Chapter One: Terror

It was a look FBI Special Agent Peter Burke had never seen in the eyes of his young Confidential Informant, Neal Caffrey. His eyes disclosed a look of fear. In the three years Peter had chased Neal and the two years they have worked together, Neal's expressions showed many things, but fear of Peter was never one of them.

Two minutes prior, Peter had come barreling through Neal's apartment door, finding Neal sipping Pinot at his kitchen table. The bottle was nearly empty. Neal had jumped and looked in Peter's direction when he heard the door bang open. Then, seeing it was Peter, Neal had dropped his eyes back to the wine glass in his hands. This gesture infuriated Peter even more.

"It was you. You did this," Peter yelled, physically grabbing Neal by his white dress shirt and slamming him against the door frame of the kitchenette. "Those were your paintings in the warehouse. You can't deny that! It was you who conned Adler…and you conned us all, too!" Peter yelled even louder.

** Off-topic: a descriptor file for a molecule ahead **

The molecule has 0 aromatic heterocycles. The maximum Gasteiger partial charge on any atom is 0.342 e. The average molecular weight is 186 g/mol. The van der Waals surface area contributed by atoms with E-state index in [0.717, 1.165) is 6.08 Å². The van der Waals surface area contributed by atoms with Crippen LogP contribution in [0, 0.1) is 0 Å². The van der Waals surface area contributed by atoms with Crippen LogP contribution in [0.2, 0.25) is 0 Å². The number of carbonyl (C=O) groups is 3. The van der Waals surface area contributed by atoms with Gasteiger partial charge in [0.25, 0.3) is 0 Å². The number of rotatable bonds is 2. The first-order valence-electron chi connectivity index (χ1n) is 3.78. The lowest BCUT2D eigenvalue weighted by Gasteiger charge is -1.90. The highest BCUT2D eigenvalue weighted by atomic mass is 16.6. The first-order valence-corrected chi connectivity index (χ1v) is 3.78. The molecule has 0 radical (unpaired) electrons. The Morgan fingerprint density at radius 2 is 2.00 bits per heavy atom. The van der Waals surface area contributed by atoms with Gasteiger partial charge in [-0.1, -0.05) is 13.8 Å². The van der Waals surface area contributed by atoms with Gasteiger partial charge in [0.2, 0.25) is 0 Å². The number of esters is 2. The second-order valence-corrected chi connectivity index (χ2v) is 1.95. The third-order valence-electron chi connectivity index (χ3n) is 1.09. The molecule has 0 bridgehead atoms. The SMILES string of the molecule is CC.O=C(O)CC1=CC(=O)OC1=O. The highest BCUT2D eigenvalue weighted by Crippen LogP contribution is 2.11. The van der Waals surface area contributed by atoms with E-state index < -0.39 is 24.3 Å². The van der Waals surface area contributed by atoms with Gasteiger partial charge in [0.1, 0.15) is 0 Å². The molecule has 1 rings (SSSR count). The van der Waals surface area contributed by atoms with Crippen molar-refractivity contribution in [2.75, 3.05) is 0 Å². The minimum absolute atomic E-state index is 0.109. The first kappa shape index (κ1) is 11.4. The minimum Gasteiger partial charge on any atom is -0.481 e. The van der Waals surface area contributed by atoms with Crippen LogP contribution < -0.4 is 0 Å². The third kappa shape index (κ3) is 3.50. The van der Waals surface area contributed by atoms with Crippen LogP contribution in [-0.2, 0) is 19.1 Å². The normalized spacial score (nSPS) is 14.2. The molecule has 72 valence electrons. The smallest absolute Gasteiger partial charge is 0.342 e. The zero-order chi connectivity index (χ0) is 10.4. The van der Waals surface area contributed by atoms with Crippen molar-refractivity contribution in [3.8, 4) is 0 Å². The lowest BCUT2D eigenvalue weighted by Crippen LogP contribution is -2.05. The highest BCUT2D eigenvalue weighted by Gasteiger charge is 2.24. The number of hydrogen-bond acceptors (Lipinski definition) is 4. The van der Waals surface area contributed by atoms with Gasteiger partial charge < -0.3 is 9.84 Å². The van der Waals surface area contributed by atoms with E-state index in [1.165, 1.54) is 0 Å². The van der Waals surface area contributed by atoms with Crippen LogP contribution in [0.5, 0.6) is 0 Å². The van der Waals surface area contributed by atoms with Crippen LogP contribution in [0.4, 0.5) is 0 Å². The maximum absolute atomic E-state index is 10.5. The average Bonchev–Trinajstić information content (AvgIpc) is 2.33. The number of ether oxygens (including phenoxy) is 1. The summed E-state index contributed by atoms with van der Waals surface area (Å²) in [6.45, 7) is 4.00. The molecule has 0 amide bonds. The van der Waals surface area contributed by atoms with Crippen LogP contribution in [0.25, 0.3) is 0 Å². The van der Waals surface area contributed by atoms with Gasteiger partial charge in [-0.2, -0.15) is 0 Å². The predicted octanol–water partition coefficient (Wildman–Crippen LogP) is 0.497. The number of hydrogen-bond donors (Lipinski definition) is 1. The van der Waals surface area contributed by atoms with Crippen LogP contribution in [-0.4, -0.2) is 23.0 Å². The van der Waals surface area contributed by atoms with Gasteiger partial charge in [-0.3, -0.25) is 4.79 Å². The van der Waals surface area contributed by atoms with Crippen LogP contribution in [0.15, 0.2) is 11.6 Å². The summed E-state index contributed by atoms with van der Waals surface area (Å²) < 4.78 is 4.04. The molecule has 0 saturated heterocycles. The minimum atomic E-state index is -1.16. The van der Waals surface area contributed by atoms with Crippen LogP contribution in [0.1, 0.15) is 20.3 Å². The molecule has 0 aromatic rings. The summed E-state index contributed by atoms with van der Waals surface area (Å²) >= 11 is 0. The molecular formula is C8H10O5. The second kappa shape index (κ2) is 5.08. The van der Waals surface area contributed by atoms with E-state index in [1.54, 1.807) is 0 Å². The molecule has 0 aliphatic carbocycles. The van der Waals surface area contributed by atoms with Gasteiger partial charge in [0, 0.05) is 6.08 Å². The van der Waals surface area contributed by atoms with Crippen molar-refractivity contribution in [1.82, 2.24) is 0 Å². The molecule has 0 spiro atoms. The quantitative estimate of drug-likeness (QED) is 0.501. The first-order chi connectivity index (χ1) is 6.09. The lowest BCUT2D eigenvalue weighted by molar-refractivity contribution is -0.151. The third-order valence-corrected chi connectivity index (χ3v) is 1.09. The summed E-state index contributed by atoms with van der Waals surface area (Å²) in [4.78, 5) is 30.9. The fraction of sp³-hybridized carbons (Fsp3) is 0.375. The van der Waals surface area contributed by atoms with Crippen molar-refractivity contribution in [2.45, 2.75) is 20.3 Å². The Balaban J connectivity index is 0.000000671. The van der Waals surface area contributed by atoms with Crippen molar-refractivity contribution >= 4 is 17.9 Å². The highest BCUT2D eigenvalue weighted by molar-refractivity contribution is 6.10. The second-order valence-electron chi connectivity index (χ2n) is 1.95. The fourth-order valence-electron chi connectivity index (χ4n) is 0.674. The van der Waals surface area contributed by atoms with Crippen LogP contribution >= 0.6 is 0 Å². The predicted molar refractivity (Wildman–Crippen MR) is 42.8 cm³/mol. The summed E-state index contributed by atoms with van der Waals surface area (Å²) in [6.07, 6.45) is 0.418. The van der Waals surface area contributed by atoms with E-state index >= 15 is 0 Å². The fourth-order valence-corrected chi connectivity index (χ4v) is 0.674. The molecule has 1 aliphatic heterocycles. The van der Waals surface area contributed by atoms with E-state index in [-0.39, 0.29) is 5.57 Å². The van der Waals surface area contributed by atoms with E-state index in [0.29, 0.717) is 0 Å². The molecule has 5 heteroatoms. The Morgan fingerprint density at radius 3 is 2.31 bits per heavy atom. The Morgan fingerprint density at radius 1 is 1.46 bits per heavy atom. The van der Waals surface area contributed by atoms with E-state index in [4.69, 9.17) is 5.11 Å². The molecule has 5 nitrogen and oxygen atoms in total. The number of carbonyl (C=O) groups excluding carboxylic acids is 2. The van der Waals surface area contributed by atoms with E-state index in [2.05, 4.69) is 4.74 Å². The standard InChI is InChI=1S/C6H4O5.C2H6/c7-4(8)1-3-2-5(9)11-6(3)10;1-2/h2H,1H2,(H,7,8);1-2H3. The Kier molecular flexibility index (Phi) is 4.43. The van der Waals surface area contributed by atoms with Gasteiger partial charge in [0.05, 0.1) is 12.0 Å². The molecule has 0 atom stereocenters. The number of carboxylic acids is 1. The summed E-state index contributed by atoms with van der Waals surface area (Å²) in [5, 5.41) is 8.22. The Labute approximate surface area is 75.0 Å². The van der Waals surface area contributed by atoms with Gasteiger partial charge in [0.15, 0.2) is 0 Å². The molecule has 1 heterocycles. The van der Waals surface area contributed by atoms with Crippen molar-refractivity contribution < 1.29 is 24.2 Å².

Neal's crystal blue eyes betrayed him; he was afraid.

Peter scrunched his brows together, realizing that the look in the young con-artist's eyes disclosed fear. He scanned his memory for any recollection of these emotions from the young man toward him in the past and could never recall seeing that exact expression.

Neal held his breath. Several seconds passed motionless and silent between the two. Peter then released his hands, causing Neal to slump slightly forward, drop his head, and take a breath. Peter then reached up in an attempt to straighten the crumpled dress shirt of his ex-con-artist friend. As his hand reached up, Peter saw again something he had never seen exchanged between the two in all of the years they had known one another: terror.